Tomatoes are technically a fruit, but are treated like vegetables in gardening and cooking. Tomatoes were domesticated long ago by Native peoples in Mexico. Just when domestication occurred is not known, but many varieties were grown at the time of the Spanish invasions, so domestication must go back centuries before then.
The name comes from Nahuatl “tomatl” which entered Spanish as “tomate” and eventually into English. Nahuatl was the language spoken by the Aztecs, who were also called the Mexica, who gave their name to Mexico.
Tomatoes were taken back to Europe shortly after the Spanish conquest of the Aztec empire in 1521. The tomato was for a long time used as a decorative plant, not as a food. Tomatoes did not become part of Italian cuisine until the later 1600s and early 1700s, and did not appear on many tables in Europe until even later. For many decades, tomatoes were considered poisonous, and as late as about 1900 in the American South they were called “Love apples” and were regarded with suspicion.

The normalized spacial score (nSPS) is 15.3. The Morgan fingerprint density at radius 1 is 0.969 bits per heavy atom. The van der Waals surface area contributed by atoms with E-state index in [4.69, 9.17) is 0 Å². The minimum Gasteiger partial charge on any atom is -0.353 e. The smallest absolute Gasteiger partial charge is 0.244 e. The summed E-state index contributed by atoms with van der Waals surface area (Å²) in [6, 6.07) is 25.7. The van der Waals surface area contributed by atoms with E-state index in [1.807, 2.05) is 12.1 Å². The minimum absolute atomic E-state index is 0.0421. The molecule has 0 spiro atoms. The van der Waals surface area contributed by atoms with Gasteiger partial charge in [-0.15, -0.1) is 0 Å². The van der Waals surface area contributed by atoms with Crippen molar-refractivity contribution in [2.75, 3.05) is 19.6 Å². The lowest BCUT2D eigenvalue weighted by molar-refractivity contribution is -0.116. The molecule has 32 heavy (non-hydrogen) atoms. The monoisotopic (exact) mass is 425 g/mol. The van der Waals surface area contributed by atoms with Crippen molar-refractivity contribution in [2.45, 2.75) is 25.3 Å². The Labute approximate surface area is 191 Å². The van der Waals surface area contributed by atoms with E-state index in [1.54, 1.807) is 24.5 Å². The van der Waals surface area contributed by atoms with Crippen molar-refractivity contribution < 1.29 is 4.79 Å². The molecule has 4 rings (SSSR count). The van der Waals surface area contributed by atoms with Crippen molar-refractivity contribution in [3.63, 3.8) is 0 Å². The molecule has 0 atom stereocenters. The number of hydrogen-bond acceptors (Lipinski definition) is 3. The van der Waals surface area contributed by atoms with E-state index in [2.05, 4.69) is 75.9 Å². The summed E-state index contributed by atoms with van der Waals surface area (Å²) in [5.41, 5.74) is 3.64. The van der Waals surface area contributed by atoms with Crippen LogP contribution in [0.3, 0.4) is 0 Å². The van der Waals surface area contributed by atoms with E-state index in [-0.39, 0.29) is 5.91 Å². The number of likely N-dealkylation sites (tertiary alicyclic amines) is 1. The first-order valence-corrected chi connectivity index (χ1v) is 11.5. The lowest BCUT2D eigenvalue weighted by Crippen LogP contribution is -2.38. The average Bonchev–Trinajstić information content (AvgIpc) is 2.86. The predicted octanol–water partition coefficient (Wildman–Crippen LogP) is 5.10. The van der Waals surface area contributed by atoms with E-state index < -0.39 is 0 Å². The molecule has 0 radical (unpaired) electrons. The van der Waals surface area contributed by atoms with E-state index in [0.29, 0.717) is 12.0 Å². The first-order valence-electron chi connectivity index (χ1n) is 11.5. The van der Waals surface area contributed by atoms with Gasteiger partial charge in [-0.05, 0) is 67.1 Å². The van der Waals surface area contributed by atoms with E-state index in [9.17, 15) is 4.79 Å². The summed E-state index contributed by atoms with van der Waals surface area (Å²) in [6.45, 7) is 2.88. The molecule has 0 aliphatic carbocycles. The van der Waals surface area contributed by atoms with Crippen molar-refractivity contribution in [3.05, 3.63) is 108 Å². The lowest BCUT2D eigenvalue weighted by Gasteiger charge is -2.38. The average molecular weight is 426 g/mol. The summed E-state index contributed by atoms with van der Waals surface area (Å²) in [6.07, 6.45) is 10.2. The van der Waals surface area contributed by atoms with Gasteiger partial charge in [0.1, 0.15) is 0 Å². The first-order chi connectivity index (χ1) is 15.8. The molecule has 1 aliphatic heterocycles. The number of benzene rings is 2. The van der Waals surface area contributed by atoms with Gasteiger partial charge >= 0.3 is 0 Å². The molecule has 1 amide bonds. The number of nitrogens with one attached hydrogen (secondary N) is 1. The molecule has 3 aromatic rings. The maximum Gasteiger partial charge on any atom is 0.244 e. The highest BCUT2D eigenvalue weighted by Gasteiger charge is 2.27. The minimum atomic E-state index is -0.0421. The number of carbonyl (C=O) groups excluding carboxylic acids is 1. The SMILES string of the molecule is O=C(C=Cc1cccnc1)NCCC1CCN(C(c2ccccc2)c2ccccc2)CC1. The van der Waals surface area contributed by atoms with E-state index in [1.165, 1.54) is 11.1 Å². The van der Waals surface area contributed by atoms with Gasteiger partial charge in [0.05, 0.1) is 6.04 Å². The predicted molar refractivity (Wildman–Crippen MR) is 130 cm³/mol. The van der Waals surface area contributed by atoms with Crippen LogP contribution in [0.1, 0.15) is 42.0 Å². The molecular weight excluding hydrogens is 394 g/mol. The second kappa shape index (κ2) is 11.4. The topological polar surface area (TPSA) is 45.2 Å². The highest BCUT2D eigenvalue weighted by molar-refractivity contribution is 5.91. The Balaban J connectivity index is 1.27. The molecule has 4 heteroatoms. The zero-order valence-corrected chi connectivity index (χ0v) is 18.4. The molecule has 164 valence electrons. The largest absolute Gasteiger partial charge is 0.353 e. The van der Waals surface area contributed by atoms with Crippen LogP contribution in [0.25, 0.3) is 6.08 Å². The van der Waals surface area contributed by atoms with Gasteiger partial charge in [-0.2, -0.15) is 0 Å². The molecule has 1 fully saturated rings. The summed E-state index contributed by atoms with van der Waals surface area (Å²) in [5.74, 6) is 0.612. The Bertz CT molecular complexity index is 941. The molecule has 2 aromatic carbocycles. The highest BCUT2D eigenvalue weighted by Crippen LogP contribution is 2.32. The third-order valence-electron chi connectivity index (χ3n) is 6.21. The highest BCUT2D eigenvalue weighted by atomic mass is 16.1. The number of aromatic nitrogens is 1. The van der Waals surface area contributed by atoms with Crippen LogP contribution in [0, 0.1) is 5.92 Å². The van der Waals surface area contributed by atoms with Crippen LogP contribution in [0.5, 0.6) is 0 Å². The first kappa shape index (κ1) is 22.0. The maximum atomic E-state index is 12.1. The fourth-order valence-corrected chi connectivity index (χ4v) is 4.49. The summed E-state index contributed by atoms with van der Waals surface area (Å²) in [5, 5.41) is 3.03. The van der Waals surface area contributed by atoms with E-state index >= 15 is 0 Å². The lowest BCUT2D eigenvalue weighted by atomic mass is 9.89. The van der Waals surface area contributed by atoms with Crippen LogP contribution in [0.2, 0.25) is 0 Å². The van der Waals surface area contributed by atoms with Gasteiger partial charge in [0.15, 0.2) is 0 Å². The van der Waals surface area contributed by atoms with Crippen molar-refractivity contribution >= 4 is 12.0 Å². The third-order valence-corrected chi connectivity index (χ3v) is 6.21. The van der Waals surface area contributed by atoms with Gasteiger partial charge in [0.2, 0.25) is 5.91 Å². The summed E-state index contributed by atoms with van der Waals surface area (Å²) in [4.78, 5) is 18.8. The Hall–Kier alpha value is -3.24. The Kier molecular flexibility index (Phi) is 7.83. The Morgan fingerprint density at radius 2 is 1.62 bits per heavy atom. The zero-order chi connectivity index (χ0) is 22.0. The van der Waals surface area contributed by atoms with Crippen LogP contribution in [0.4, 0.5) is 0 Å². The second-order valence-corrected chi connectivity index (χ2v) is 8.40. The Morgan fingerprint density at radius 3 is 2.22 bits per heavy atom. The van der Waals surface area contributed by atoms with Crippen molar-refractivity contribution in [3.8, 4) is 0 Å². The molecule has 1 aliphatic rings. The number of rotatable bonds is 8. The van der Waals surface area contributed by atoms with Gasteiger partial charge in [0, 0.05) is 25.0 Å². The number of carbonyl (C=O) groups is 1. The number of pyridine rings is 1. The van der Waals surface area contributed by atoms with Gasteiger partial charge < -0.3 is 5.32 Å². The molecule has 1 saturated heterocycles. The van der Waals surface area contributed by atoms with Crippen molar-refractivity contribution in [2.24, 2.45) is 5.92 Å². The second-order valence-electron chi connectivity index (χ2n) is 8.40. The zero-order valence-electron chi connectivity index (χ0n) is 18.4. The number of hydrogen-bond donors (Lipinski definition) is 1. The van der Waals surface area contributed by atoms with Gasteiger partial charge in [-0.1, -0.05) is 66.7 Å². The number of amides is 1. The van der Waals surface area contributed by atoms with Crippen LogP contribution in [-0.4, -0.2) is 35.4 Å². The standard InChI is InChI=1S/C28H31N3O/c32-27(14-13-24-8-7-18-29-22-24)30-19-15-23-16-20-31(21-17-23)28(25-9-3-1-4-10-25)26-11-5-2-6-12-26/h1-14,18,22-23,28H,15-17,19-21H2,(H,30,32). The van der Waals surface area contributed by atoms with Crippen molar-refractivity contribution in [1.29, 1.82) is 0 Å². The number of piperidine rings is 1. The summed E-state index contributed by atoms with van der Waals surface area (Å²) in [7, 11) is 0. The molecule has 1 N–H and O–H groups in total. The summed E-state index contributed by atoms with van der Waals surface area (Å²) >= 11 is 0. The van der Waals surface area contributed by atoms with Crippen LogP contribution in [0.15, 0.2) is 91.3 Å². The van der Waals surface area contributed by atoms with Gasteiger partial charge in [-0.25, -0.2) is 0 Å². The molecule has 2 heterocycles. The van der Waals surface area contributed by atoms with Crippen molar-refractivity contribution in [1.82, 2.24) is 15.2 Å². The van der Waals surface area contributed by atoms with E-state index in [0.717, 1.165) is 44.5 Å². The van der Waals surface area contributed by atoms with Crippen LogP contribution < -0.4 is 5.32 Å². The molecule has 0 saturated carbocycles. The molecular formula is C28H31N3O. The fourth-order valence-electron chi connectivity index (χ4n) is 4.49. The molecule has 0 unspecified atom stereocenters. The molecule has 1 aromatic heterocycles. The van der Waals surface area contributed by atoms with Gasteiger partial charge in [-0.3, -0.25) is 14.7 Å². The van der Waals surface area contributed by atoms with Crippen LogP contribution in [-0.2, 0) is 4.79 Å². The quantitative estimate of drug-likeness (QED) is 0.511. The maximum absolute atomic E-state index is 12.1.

The large number of delicious dishes featuring tomato sauces or sliced tomatoes is a fairly recent development in food history. Today’s tomato crop worldwide is close to 200 million tons. The largest production of this originally American food is in China and India.
Pronunciation remains mildly controversial. Tah-MAY-toe is the usual American pronunciation, and Toe-MAH-toe is the common British pronunciation. However you choose to pronounce, this Mexican food has made a huge contribution to cuisine worldwide.
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